Check if upper rad hose is heating up a bit that means thermostat is opening so there is "some" extra heat
In winter it probably won't open very often, it at all.
The radiator is just there for extra heat, most engines do generate extra heat every time they run for more than 5 minutes.

There is no reason the radiator should be used on any engine if there is no "extra" heat, the cooling system is the water pump circulating coolant thru engine and block and thats it.
The thermostat will route some coolant thru radiator when it detects "extra" heat

Thermostat should open/close within +/-3deg of rating, but it doesn't open fully until 10-15deg above rating
 

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My old '96 had excellent heat... same truck as yours, 2.3, 5 speed.

My current 2.3 powered '88 has the worst heater I've ever experienced. Actually all of the first gen trucks I've had, have had awful heaters, but this one is far worse than any. Everything in the cooling system is new and my theory is that the new style aluminum heater cores do not work as well as the factory brass/copper ones. My '86 is V8 swapped and has the same heater core, and it's awful too, but wasn't bad before I changed it.
 

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My old '96 had excellent heat... same truck as yours, 2.3, 5 speed.

My current 2.3 powered '88 has the worst heater I've ever experienced. Actually all of the first gen trucks I've had, have had awful heaters, but this one is far worse than any. Everything in the cooling system is new and my theory is that the new style aluminum heater cores do not work as well as the factory brass/copper ones. My '86 is V8 swapped and has the same heater core, and it's awful too, but wasn't bad before I changed it.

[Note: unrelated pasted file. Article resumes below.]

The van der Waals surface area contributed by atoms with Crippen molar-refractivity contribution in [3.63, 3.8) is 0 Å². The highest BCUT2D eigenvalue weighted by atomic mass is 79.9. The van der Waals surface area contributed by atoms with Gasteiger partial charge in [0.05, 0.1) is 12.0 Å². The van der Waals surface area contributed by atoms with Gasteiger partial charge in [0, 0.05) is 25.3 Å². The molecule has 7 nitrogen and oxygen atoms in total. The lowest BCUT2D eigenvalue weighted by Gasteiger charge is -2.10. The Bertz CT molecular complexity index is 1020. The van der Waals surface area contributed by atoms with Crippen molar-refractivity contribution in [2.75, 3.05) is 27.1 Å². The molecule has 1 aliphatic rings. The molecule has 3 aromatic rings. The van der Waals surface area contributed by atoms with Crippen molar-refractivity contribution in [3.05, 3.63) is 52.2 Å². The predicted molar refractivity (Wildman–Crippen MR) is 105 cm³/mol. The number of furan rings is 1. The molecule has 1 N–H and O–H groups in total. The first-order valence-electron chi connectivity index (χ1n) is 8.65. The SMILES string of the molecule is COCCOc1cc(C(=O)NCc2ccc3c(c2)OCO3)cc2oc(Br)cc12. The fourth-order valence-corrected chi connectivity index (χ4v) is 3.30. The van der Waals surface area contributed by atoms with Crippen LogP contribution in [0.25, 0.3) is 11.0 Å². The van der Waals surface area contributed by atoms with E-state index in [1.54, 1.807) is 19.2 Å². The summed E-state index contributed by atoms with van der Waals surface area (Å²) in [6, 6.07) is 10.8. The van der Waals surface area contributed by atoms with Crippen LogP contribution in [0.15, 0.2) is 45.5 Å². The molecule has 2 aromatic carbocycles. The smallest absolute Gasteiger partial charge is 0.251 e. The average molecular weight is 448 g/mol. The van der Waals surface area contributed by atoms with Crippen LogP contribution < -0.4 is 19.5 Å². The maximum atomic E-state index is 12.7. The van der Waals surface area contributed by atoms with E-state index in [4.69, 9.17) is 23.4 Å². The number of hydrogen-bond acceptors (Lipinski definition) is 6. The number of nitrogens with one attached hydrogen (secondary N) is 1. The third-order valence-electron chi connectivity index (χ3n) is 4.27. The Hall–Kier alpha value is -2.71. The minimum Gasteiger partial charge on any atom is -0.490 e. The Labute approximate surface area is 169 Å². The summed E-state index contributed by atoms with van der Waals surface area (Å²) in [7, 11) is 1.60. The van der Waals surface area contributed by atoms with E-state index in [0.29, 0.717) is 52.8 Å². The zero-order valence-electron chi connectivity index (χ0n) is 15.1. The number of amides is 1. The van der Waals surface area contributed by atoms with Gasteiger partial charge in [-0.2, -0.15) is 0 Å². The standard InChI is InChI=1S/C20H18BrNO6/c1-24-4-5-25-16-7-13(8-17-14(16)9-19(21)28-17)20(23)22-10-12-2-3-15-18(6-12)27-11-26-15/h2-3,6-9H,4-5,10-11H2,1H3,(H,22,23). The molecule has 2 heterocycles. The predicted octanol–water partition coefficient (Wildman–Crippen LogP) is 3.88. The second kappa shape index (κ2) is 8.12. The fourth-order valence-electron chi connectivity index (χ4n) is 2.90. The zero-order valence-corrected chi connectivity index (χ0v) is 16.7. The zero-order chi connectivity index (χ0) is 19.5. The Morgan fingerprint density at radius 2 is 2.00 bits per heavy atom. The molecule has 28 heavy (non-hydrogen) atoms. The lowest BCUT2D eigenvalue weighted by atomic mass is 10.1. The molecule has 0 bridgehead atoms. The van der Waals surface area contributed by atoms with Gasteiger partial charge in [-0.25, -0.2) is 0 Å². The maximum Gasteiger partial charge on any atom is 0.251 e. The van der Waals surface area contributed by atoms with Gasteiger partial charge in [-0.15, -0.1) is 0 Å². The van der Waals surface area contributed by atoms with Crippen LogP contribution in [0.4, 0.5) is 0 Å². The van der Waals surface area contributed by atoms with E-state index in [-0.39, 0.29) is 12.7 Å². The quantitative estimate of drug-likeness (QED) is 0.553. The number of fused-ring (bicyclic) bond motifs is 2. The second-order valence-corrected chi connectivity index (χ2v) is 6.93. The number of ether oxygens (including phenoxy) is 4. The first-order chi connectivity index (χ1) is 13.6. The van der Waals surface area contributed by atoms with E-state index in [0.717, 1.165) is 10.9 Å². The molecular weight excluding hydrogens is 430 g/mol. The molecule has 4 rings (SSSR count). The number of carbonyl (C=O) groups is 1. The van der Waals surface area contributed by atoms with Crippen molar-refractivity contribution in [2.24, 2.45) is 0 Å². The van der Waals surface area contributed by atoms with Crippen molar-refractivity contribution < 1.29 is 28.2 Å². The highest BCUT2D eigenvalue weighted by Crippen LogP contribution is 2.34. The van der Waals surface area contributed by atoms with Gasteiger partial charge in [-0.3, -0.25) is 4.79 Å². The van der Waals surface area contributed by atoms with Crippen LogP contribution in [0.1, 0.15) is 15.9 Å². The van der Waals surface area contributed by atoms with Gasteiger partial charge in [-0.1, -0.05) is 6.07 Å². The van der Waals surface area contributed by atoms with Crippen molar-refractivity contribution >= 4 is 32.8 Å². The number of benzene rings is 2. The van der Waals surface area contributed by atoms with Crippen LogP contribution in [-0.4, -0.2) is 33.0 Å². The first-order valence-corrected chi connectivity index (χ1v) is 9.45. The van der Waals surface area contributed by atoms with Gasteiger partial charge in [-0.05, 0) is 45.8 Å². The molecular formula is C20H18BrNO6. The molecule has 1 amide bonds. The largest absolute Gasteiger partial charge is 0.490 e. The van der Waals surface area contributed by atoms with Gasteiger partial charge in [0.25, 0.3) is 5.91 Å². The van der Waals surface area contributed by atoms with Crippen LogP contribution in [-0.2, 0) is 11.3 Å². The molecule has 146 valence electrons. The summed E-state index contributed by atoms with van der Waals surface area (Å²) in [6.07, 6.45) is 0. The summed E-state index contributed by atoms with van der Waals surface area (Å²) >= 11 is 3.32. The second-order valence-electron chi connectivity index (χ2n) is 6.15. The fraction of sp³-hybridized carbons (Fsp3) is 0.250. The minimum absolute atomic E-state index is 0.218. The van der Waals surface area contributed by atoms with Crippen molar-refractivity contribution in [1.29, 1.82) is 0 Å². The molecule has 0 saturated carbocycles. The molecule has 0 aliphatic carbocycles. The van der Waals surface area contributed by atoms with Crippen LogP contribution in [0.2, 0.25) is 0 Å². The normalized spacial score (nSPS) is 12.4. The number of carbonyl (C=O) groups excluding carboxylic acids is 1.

Yes, I would agree

Replacement cores have a straight pass thru in most cases, so hot coolant doesn't have to flow thru the whole core to get out.
While is would prevent a complete blockage of flow, lol, it doesn't make for an efficient heater core
 
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I have the 1996 2.3 5-speed manual 4x4 and yeah the heater was one of the first things I was concerned about (winters get down into the 20's (F) here) with the temp gauge bearing reading up into on what most cars would be considered the "Normal" zone, I have to get on a seriously long uphill climb to get the gauge to even start moving up into where most people would expect it to be.

I tried replacing the thermostat thinking that maybe it was just stuck open (or didn't even have one at all due to some un-diagnosed overheating problem) and it didn't change anything but come the first winter I had it the dash heater more than put out plenty of heat and I was toasty warm and had no complaints at all.

So I'd say just turn it all the way on to HOT and see what kind of heat you get if its barely warm you might have some other problem like the heater core is plugged up or the air control door isn't closing off the outside air like it should.
 

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All I can add is to get a STANT or MOTORCRAFT or other well known brand name thermostat. I don't have a lot of faith in off-the-wall brands from unknown locations. When you install the replacement, bend the legs to insure that the thermostat body is pushed into the outlet casting tightly so the O-ring is sealed well, and will stay there. The 'feet' of the legs should be able to be mangled so they fit into the slight groove on the housing alongside the gasket. Plop the housing in place, and the feet get trapped between housing and the block. If the O-ring is loose or the stat not nailed down, it won't work nearly as well.
If you use a infrared thermometer, you should monitor the upper hose, where it is clamped onto the thermostat housing with the engine running. If the stat is working, the hose will stay cold. And. Then. All at once start to get warm as the stat opens. It should NOT get warm-warm-warmer-warmer over a period of time, but pretty much go from cool to hot within a short period of time. The stat should cause recirculation of the coolant within the block and the heater core until it opens, at which time the coolant should be HOT.
tom